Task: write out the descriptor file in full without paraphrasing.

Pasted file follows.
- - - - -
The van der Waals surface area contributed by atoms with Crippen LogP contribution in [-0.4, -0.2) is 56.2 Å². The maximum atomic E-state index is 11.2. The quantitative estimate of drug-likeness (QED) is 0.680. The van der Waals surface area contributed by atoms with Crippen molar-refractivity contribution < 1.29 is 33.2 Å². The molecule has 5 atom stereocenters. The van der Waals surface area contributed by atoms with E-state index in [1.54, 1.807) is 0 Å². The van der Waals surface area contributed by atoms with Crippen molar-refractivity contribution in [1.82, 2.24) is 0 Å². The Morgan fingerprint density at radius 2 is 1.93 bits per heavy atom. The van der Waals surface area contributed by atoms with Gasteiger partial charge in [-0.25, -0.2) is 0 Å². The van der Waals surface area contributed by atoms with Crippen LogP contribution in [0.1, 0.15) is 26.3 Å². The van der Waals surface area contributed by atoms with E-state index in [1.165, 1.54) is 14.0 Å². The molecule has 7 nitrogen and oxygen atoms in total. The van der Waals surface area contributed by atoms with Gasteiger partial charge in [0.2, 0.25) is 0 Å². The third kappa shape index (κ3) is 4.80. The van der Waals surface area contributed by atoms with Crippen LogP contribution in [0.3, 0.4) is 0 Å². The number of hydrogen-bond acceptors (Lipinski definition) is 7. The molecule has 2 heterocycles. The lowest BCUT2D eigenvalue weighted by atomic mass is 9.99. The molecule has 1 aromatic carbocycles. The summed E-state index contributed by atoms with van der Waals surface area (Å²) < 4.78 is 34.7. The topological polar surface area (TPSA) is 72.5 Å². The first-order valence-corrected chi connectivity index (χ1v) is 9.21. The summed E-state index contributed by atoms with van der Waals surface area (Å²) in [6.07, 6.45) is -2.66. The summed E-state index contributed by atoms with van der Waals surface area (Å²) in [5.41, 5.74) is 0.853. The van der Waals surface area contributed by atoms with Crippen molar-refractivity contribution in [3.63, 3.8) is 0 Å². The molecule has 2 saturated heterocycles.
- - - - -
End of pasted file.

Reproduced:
The van der Waals surface area contributed by atoms with Crippen LogP contribution in [-0.4, -0.2) is 56.2 Å². The maximum atomic E-state index is 11.2. The quantitative estimate of drug-likeness (QED) is 0.680. The van der Waals surface area contributed by atoms with Crippen molar-refractivity contribution < 1.29 is 33.2 Å². The molecule has 5 atom stereocenters. The van der Waals surface area contributed by atoms with E-state index in [1.54, 1.807) is 0 Å². The van der Waals surface area contributed by atoms with Crippen molar-refractivity contribution in [1.82, 2.24) is 0 Å². The Morgan fingerprint density at radius 2 is 1.93 bits per heavy atom. The van der Waals surface area contributed by atoms with Gasteiger partial charge in [-0.25, -0.2) is 0 Å². The van der Waals surface area contributed by atoms with Crippen LogP contribution in [0.1, 0.15) is 26.3 Å². The van der Waals surface area contributed by atoms with E-state index in [1.165, 1.54) is 14.0 Å². The molecule has 7 nitrogen and oxygen atoms in total. The van der Waals surface area contributed by atoms with Gasteiger partial charge in [0.2, 0.25) is 0 Å². The third kappa shape index (κ3) is 4.80. The van der Waals surface area contributed by atoms with Crippen LogP contribution in [0.3, 0.4) is 0 Å². The number of hydrogen-bond acceptors (Lipinski definition) is 7. The molecule has 2 heterocycles. The lowest BCUT2D eigenvalue weighted by atomic mass is 9.99. The molecule has 1 aromatic carbocycles. The summed E-state index contributed by atoms with van der Waals surface area (Å²) < 4.78 is 34.7. The topological polar surface area (TPSA) is 72.5 Å². The first-order valence-corrected chi connectivity index (χ1v) is 9.21. The summed E-state index contributed by atoms with van der Waals surface area (Å²) in [6.07, 6.45) is -2.66. The summed E-state index contributed by atoms with van der Waals surface area (Å²) in [5.41, 5.74) is 0.853. The van der Waals surface area contributed by atoms with Crippen molar-refractivity contribution in [3.63, 3.8) is 0 Å². The molecule has 2 saturated heterocycles.